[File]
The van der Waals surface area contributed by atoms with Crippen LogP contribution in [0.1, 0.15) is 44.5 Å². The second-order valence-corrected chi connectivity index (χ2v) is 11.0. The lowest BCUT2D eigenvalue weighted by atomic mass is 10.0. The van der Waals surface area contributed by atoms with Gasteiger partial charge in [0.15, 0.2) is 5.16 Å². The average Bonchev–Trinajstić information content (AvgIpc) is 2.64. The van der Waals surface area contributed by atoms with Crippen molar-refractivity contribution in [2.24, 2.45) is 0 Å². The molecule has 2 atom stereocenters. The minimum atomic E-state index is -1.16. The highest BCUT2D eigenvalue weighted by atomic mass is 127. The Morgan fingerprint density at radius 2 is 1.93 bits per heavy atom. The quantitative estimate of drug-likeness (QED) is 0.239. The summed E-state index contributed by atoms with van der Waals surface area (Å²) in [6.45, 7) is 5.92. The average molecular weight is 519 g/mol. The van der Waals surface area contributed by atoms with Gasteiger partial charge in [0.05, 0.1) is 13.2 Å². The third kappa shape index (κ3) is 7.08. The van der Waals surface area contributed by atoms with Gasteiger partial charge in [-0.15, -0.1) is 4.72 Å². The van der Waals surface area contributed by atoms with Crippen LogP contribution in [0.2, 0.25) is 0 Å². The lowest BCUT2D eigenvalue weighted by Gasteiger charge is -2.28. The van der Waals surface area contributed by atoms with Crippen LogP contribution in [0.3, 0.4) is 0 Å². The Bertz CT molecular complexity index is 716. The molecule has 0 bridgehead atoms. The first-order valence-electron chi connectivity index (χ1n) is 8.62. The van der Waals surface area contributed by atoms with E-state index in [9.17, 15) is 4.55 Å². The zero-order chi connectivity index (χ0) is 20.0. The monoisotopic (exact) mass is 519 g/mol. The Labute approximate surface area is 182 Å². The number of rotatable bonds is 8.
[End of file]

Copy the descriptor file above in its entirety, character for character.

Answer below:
The van der Waals surface area contributed by atoms with Crippen LogP contribution in [0.1, 0.15) is 44.5 Å². The second-order valence-corrected chi connectivity index (χ2v) is 11.0. The lowest BCUT2D eigenvalue weighted by atomic mass is 10.0. The van der Waals surface area contributed by atoms with Gasteiger partial charge in [0.15, 0.2) is 5.16 Å². The average Bonchev–Trinajstić information content (AvgIpc) is 2.64. The van der Waals surface area contributed by atoms with Crippen molar-refractivity contribution in [2.24, 2.45) is 0 Å². The molecule has 2 atom stereocenters. The minimum atomic E-state index is -1.16. The highest BCUT2D eigenvalue weighted by atomic mass is 127. The Morgan fingerprint density at radius 2 is 1.93 bits per heavy atom. The quantitative estimate of drug-likeness (QED) is 0.239. The summed E-state index contributed by atoms with van der Waals surface area (Å²) in [6.45, 7) is 5.92. The average molecular weight is 519 g/mol. The van der Waals surface area contributed by atoms with Gasteiger partial charge in [0.05, 0.1) is 13.2 Å². The third kappa shape index (κ3) is 7.08. The van der Waals surface area contributed by atoms with Gasteiger partial charge in [-0.15, -0.1) is 4.72 Å². The van der Waals surface area contributed by atoms with Crippen LogP contribution in [0.2, 0.25) is 0 Å². The lowest BCUT2D eigenvalue weighted by Gasteiger charge is -2.28. The van der Waals surface area contributed by atoms with Crippen LogP contribution in [0.3, 0.4) is 0 Å². The Bertz CT molecular complexity index is 716. The molecule has 0 bridgehead atoms. The first-order valence-electron chi connectivity index (χ1n) is 8.62. The van der Waals surface area contributed by atoms with E-state index in [9.17, 15) is 4.55 Å². The zero-order chi connectivity index (χ0) is 20.0. The monoisotopic (exact) mass is 519 g/mol. The Labute approximate surface area is 182 Å². The number of rotatable bonds is 8.